An Introduction to the Properties of Matter
Every object on Earth is made up of matter. There are two basic properties of matter: physical and chemical. You're likely to learn about these properties in two subjects most senior school and some college students take: physics and chemistry. It's helpful to have a basic handle on the properties of matter before jumping into either course. This way, you'll know just what your teacher, lecturer, Chemistry Tutor or PHYSICS TUTOR mean when they discuss matter in the first few sessions. Below you'll find some helpful introductory ideas to know about both physical and chemical properties of matter.
Physical Properties of Matter
Physical properties are those attributes of an object that can be distinguished without altering its outward appearance. When you look at a banana, you can easily recognise that this fruit has certain physical characteristics. These include volume, colour, shape, mass, and density. Mass is defined as just how much matter an object has. Volume is the amount of space an object takes up, and density is the amount of mass in a particular volume.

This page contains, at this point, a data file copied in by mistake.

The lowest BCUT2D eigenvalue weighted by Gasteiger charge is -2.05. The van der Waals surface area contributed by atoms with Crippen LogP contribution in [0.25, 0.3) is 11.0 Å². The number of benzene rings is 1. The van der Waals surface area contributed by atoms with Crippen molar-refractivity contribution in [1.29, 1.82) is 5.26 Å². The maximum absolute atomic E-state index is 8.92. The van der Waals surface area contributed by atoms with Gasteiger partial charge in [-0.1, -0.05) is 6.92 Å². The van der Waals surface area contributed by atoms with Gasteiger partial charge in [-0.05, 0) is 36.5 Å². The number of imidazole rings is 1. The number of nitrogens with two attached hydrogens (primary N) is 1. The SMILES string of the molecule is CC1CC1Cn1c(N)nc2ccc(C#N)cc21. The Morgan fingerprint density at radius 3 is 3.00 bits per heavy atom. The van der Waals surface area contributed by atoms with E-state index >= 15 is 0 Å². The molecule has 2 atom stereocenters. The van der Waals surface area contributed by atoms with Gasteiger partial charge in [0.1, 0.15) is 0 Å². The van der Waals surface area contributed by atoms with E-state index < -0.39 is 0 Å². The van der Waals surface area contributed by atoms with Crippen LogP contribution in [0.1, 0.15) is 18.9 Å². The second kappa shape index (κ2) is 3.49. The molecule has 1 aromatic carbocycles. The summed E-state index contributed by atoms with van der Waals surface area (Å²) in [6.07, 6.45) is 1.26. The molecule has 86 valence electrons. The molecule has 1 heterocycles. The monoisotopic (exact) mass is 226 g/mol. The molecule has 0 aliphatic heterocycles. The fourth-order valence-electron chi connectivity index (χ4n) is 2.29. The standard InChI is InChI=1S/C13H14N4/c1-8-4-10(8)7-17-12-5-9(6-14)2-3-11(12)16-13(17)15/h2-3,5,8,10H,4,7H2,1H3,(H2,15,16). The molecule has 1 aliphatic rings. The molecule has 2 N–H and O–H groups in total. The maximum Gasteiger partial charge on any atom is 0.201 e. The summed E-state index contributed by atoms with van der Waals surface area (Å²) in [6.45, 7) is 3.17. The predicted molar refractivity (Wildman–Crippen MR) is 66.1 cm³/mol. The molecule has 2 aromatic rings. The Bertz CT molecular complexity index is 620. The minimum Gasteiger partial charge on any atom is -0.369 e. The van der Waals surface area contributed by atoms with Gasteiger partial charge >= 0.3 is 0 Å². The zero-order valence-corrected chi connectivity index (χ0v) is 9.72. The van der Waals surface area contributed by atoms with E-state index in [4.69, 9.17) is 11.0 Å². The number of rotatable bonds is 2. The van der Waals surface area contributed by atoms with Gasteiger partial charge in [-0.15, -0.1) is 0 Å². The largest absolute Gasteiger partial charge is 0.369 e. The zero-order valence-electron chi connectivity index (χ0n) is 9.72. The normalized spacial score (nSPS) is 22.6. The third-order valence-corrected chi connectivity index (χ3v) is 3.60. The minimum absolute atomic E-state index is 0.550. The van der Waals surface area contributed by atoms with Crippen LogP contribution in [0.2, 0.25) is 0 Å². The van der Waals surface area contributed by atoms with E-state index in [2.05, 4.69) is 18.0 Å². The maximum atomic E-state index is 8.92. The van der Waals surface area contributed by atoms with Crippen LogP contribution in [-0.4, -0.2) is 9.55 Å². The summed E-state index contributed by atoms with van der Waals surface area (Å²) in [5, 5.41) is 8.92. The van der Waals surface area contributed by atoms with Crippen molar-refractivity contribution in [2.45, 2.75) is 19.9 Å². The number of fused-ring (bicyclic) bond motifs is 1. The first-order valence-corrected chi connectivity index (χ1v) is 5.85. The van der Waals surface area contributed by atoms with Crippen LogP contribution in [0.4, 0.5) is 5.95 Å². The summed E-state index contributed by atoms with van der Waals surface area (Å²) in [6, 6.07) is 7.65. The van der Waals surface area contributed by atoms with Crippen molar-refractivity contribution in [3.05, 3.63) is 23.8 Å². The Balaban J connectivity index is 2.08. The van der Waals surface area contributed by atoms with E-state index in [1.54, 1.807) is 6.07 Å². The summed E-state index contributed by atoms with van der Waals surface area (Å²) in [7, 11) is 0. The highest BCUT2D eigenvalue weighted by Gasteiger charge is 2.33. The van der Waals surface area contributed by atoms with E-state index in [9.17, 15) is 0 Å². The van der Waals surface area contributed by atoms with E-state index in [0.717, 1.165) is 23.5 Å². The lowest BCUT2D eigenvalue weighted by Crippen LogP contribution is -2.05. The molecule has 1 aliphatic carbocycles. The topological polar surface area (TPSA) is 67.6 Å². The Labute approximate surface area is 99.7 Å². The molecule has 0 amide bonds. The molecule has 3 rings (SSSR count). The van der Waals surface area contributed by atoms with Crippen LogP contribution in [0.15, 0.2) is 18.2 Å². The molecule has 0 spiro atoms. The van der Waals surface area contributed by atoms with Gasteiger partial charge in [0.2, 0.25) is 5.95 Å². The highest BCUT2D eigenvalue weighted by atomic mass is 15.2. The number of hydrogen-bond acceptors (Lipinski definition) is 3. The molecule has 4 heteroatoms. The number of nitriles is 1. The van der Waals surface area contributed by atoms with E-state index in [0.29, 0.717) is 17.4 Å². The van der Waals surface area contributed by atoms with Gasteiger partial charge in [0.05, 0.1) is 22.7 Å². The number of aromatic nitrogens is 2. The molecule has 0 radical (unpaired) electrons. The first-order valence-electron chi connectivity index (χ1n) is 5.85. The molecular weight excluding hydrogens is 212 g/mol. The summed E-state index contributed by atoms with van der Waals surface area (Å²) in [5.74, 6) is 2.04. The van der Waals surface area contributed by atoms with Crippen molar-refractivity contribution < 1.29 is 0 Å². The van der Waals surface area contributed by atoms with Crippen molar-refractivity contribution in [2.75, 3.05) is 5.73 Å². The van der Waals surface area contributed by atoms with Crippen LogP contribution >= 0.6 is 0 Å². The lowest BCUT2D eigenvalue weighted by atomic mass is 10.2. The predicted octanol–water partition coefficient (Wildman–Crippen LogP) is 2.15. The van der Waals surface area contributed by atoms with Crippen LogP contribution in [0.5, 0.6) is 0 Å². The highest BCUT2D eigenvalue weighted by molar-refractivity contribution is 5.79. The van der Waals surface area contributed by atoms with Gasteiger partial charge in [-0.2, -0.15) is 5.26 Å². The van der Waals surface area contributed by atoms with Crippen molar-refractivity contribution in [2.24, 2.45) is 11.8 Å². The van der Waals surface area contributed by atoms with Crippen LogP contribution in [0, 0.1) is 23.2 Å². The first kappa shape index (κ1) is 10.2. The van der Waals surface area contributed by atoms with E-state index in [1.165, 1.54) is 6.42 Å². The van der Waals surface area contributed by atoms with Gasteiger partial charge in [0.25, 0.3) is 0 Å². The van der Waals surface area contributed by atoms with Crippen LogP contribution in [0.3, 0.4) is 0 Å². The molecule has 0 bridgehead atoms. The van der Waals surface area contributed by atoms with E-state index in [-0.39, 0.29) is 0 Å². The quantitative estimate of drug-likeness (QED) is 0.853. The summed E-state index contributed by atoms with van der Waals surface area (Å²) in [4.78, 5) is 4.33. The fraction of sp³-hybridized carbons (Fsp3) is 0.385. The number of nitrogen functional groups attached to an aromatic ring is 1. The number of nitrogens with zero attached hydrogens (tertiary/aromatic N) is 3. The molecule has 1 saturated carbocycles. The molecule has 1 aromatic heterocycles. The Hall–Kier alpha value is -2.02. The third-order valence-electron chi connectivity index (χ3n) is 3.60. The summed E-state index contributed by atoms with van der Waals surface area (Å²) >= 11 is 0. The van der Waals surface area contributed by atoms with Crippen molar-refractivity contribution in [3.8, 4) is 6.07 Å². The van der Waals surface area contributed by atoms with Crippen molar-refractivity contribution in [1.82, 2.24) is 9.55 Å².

Intensive & Extensive Properties
Physical properties can be divided into two categories: intensive and extensive. Intensive properties remain constant no matter how much matter an object has. Intensive properties include colour, density, and conductivity. Extensive properties will change if the amount of matter does. Examples of extensive properties are mass, volume, and length. People often confuse mass and weight. Weight takes into account the pull of gravity on an object, while mass does not.
Chemical Properties of Matter
Chemical properties can only be seen when an object is changed through a chemical reaction or other process. An object must undergo a chemical change for its chemical properties to be recognised. Examples of chemical properties are flammability, toxicity, radioactivity, and oxidation. In chemistry class, lab tests are often completed to help students recognise the chemical properties of an object. For example, the level of toxicity of an object involves its ability to harm or disrupt the makeup of another organism.
It's nearly impossible to talk about matter without mentioning the atom, the basic building block of all things that have mass and take up space on Earth. You can determine an element's atomic makeup by finding out how many protons (particles with a positive charge) are found within it. The Periodic Table, that famous chart of chemical elements hanging in every chemistry classroom, is arranged in part by the elements' chemical properties.
Because every physical thing on Earth is made up of matter, it's useful to know about its different properties. Even if you don't plan to pursue a career as a chemistry teacher or lab scientist, understanding the basic makeup of objects allows us to better comprehend and respond to our world.